New Ole Miss Homecoming Queen The Real Historymaker This Weekend

Ole Miss Homecoming Queen Courtney Pearson makes history on a history-making day for the Rebels. UGA grad and WMC-TV anchor Kym Clark, who was University of Georgia’s first African homecoming queen reported on Pearson’s election.

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The real history-making moment Saturday at Vaught-Hemingway Stadium was not when the Ole Miss Rebels snapped their 16-game SEC losing streak by beating the Auburn Tigers 41-20.

Courtney Pearson (Courtesy: WJTV)

As much as some are celebrating this major event some two years in the making,  those of us who advocate for diversity and study the evolution of the Deep South in the issues of racial reconciliation and inclusion ought be celebrating a young lady by the name of Courtney Pearson.

It took much longer than two years (the last time Ole Miss won an SEC game) for an African American to be crowned as the homecoming queen at the University of Mississippi.

Kym Clark

I’m thankful to fellow University of Georgia graduate and broadcast journalist Kym Clark for first reporting on Pearson’s selection late last week in advance of Saturday’s ceremony during the Auburn-Ole Miss game.

Clark, who anchors the morning news at WMC-TV, was a historymaker herself in the Georgia Bulldog nation.

In her report Friday, Clark  included a photo of her own experience  when she was crowned Miss University of Georgia in 1983, the first African American to do so.

It’s been roughly 50 years ago since The University of Alabama, University of Georgia and University of Mississippi first opened their doors to African Americans to study.

Students at all three schools have elected African Americans to lead student government at least once.   But, leading the homecoming court, a largely ceremonial role, is another thing.

“I’m not white, I’m not six feet, I’m not blonde, I’m not Greek,” Pearson told the (Memphis) Commercial Appeal in an interview last week.

The University of Mississippi  even called attention to the significance of Pearson’s selection in a news release.

As I show my University of Alabama mass communication tudents the power they have to advance the conversation about diversity,  I point to Ole Miss, which was featured earlier this year in the PBS program Not in Our Town: Working Together for Safe, Inclusive Communities.

When I showed my summer class the story of One Mississippi, a recent multi-racial effort toward creating an environment of inclusion at Ole Miss,  the segment sparked an extended conversation among the University of Alabama students, many of whom are unaware of the power they have to create change.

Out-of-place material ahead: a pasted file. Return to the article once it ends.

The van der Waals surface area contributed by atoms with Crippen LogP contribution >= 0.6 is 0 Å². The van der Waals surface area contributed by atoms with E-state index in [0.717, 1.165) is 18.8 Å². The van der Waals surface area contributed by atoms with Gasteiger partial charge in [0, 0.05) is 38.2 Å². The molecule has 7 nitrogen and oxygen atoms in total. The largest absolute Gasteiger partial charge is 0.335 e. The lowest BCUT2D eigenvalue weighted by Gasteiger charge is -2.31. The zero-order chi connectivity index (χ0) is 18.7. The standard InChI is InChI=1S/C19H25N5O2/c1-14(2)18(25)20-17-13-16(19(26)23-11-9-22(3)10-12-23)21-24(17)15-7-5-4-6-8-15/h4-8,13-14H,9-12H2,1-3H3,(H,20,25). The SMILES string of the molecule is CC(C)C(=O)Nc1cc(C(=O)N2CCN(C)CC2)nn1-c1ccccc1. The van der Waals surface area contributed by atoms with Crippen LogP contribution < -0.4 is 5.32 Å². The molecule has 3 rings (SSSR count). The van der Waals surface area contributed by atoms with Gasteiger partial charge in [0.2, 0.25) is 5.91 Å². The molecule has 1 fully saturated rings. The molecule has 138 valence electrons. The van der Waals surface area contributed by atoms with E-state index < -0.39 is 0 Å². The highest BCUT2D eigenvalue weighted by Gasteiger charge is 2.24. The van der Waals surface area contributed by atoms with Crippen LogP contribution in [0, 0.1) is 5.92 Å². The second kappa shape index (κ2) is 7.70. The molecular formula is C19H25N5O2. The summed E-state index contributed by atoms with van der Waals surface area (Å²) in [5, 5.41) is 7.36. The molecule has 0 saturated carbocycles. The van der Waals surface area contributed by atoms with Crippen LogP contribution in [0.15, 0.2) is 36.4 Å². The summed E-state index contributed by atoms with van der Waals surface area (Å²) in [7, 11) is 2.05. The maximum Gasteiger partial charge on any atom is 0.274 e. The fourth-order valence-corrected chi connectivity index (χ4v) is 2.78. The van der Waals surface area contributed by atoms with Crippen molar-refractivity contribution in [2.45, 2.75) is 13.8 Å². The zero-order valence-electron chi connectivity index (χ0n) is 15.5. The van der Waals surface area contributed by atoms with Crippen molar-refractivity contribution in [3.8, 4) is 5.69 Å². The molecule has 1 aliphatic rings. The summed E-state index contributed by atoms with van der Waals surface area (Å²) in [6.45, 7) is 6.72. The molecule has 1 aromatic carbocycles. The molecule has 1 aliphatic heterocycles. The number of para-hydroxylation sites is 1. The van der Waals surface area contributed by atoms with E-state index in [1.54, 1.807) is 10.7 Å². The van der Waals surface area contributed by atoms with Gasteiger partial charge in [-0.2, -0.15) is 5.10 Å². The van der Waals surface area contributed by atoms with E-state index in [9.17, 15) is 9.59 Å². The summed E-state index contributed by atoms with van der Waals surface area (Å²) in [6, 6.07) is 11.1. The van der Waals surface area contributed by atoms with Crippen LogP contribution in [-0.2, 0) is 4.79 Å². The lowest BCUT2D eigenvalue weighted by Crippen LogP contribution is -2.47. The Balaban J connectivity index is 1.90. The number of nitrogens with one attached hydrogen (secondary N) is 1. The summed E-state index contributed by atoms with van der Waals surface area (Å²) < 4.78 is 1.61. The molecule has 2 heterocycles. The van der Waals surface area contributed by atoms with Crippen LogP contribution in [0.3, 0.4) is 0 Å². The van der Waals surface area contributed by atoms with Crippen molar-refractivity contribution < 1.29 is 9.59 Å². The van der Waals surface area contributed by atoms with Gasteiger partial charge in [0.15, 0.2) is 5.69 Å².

The segment was among those most remembered when students were asked about memorable segments at the end of the course.

Saturday’s crowning of Courtney Pearson as Miss University of Mississippi is yet another example of how far we’ve come as a nation.

In Oxford, Miss, Pearson’s parents were also Ole Miss graduates.  And, this year’s Associated Student Body President, Kimbrely Dandridge, is the first African American woman to hold that office.

“I hope that our elections will send a message to the public that Ole Miss is moving forward. That this institution is not the same institution that it was 50 years ago,” Dandridge said.

The Rebels should be proud of not just their football team that’s on the rise, but of their trailblazing work of Miss Courtney Pearson.

Author: George Daniels

George L. Daniels is an associate professor of journalism at the University of Alabama. After spending eight years in the local television newsroom working as a producer at stations in Richmond, Virginia; Cincinnati, Ohio; and Atlanta, Georgia, Daniels moved from the newsroom to the classroom. He’s conducted research on diversity issues in the media workplace and change in the television newsroom as well as media convergence. Before going to work in television news, Daniels worked briefly as a freelance writer for The Richmond Free Press in his hometown of Richmond, Va.

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